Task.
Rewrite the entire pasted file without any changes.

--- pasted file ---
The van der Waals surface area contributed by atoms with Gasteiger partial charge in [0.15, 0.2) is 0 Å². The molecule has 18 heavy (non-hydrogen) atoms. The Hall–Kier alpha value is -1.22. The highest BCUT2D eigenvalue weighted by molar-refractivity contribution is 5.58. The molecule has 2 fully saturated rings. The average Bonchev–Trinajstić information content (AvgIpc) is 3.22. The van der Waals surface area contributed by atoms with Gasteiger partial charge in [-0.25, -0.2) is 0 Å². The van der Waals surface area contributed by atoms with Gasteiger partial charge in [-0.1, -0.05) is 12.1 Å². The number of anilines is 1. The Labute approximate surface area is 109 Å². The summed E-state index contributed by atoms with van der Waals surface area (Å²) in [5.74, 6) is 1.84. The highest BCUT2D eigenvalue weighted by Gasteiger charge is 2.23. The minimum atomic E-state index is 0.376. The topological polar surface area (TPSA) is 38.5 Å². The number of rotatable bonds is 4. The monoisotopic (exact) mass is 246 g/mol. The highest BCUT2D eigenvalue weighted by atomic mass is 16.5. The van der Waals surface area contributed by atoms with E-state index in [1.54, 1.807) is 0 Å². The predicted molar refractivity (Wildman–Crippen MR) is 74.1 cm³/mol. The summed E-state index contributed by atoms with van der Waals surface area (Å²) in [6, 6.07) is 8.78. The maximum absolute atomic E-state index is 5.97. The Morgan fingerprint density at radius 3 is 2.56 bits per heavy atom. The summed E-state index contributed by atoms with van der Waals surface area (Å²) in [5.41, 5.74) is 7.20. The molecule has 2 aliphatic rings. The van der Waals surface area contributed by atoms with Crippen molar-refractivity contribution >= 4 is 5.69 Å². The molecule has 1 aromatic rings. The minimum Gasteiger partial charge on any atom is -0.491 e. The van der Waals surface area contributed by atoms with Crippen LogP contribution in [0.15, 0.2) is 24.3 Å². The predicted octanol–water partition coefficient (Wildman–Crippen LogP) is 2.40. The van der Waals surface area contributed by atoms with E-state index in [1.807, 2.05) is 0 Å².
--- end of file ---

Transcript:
The van der Waals surface area contributed by atoms with Gasteiger partial charge in [0.15, 0.2) is 0 Å². The molecule has 18 heavy (non-hydrogen) atoms. The Hall–Kier alpha value is -1.22. The highest BCUT2D eigenvalue weighted by molar-refractivity contribution is 5.58. The molecule has 2 fully saturated rings. The average Bonchev–Trinajstić information content (AvgIpc) is 3.22. The van der Waals surface area contributed by atoms with Gasteiger partial charge in [-0.25, -0.2) is 0 Å². The van der Waals surface area contributed by atoms with Gasteiger partial charge in [-0.1, -0.05) is 12.1 Å². The number of anilines is 1. The Labute approximate surface area is 109 Å². The summed E-state index contributed by atoms with van der Waals surface area (Å²) in [5.74, 6) is 1.84. The highest BCUT2D eigenvalue weighted by Gasteiger charge is 2.23. The minimum atomic E-state index is 0.376. The topological polar surface area (TPSA) is 38.5 Å². The number of rotatable bonds is 4. The monoisotopic (exact) mass is 246 g/mol. The highest BCUT2D eigenvalue weighted by atomic mass is 16.5. The van der Waals surface area contributed by atoms with E-state index in [1.54, 1.807) is 0 Å². The predicted molar refractivity (Wildman–Crippen MR) is 74.1 cm³/mol. The summed E-state index contributed by atoms with van der Waals surface area (Å²) in [6, 6.07) is 8.78. The maximum absolute atomic E-state index is 5.97. The Morgan fingerprint density at radius 3 is 2.56 bits per heavy atom. The summed E-state index contributed by atoms with van der Waals surface area (Å²) in [5.41, 5.74) is 7.20. The molecule has 2 aliphatic rings. The van der Waals surface area contributed by atoms with Crippen molar-refractivity contribution >= 4 is 5.69 Å². The molecule has 1 aromatic rings. The minimum Gasteiger partial charge on any atom is -0.491 e. The van der Waals surface area contributed by atoms with Crippen LogP contribution in [0.15, 0.2) is 24.3 Å². The predicted octanol–water partition coefficient (Wildman–Crippen LogP) is 2.40. The van der Waals surface area contributed by atoms with E-state index in [1.807, 2.05) is 0 Å².